By Chief foreign affairs correspondent
NBC News
updated 3/19/2004 7:43:32 PM ET 2004-03-20T00:43:32

The challenge for President Bush: how to create democracy out of chaos.

In the streets of Baghdad on Friday, America seemed to be losing the battle for hearts and minds. Even rival Shiites and Sunni Muslims united to protest the United States.  “We want the immediate removal of all the occupation power,” shouted one protester.

The U.S. agenda:

But before U.S. administrator Paul Bremer can leave at the end of June, the United States and Iraqis have to decide who takes over.

On Friday in Baghdad, U.S. Secretary of State Colin Powell said they still don’t know. “We have not yet resolved with the Iraqis or the governing council or with the U.N its shape,” Powell said.

The risk is in a power vacuum.  Iraq could dissolve into civil war among three religious groups:

“We have to make sure that we have a political system in which nobody feels disenfranchised, nobody feels left out,” said Rend Rahim, the Iraqi representative to the United States.

But this week’s bombings leave no doubt that Iraq is still a war zone.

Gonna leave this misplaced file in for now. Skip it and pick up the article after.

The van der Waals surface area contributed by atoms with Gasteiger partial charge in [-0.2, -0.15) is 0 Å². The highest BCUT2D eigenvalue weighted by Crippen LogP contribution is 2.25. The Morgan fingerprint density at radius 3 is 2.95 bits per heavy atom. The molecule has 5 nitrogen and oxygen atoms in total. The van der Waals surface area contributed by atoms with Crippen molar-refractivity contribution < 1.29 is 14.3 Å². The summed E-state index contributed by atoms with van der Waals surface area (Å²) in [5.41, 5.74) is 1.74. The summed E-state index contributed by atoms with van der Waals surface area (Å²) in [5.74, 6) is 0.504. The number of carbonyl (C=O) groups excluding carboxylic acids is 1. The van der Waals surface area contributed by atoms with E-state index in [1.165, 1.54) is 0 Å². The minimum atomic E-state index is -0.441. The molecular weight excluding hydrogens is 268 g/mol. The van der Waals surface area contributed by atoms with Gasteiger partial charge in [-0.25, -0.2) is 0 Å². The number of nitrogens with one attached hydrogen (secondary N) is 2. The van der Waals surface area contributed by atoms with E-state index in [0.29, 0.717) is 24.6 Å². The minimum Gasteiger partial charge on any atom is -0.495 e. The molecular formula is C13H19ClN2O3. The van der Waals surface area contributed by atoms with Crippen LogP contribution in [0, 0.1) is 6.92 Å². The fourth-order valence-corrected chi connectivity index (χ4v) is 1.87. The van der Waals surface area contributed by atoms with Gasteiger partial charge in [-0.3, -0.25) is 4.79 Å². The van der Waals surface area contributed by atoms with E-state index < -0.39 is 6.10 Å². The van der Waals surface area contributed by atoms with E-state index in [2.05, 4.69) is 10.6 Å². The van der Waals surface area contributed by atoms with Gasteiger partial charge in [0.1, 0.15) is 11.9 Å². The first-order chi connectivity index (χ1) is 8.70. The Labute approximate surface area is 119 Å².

Even if the United States hands over political power, American soldiers will have to stay for years.

Sen. Jay Rockefeller, D-W.Va., a member of the Senate Intelligence Committee, is just back from Baghdad. “They’re going to need us. The military is going to have to be there,” he said.

Still, some analysts say today’s turmoil is an understandable, if violent, transition.  “I think it is quite possible, likely even, that what we are seeing now is just a bump on the road towards the ultimate destination of Iraqi democracy,” said foreign policy analyst Max Boot.

But U.S. officials are worried about the short term: creating a democracy in the face of continued violence.

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